Pros: Easy lowering.  Instant UV protection without separate boom cover.
Cons: Battens can catch in lazy jacks on the way up.

The Dutchman system weaves permanent control lines through a mainsail and guides the sail into a flaked position as it is lowered.  These lines attach to the topping lift above, and the foot of the sail  below.  As the sail falls, alternating accordion-style flakes stack it on the boom until sail ties can be used to lash it to the spar for safe-keeping.  The exposed sail then requires a separate boom cover, modified to wrap around the control lines, to protect it from the sun.

The Dutchman shares some similarities with a cradle system.  It works best with full battens and low-friction slides or track on the mast.  It can be installed on an existing sail, though price considerations make this recommended only for sails in good condition.  The Dutchman does require greater "user intervention" to lash the lowered sail to the boom and add the cover, though this is far simpler than having no system at all.

Pros:   No lazy jacks to bother rising battens
Cons: Sail needs modification.  Separate, modified sailcover still required.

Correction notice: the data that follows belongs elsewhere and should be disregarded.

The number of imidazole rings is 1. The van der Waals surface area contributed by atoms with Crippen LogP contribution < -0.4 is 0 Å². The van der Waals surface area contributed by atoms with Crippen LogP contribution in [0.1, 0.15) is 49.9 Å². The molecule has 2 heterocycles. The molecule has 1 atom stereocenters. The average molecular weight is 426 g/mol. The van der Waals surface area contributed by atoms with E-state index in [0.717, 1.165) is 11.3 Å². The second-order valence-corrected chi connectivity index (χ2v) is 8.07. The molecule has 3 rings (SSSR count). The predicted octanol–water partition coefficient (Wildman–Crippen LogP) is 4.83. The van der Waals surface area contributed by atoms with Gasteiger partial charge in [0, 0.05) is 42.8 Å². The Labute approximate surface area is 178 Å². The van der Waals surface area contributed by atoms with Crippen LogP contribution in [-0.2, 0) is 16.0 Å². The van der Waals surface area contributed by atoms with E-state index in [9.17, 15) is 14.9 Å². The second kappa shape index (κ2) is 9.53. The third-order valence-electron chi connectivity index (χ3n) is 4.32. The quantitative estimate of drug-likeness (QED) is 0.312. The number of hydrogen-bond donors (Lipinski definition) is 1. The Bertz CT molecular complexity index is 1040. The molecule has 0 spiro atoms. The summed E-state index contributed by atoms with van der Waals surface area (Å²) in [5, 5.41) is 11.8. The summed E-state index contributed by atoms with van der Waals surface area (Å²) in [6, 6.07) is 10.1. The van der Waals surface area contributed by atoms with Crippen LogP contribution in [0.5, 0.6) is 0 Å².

Furling Spars
Retrofitting a furling spar to your boat is something most people consider only when replacing a spar for another reason, usually involving a very loud noise and a big splash.  If you’ve lost your rig, or if you’re buying a new boat, it’s something to think about, but if you haven’t, it’s usually cost-prohibitive.  Unlike the other systems, it requires a new mainsail:  old ones can’t be modified.  But when you finally get all the pieces in place, it can be an elegant solution to your sail handling problems, as long as you know and respect the limitations of the systems you choose.

A boom furler uses full battens to give good sail shape, both when full and when reefed.  Furling masts can keep a small roach in the sail by utilizing long vertical battens placed parallel to the mast that roll into the cavity when the sail furls.  Both systems offer very easy reefing in the worst conditions.

When a mainsail rolls smoothly into a furling boom or mast, it brings a smile to any crewmember’s face.  When it spools off the forward end of the boom or folds on the way into the mast because the boom was at the wrong angle, the reverse happens.  When you take the time to learn the system, it can make sailing your boat a wonderful experience, where sails roll in and out of the spars freely.  It can’t be emphasized enough, though, that furling spars require owners to be educated if they want to be satisfied – just like almost everything else on a boat.

Pros: Sails roll in and out most easily when properly used
Cons: Improper use can damage sails, conversion is expensive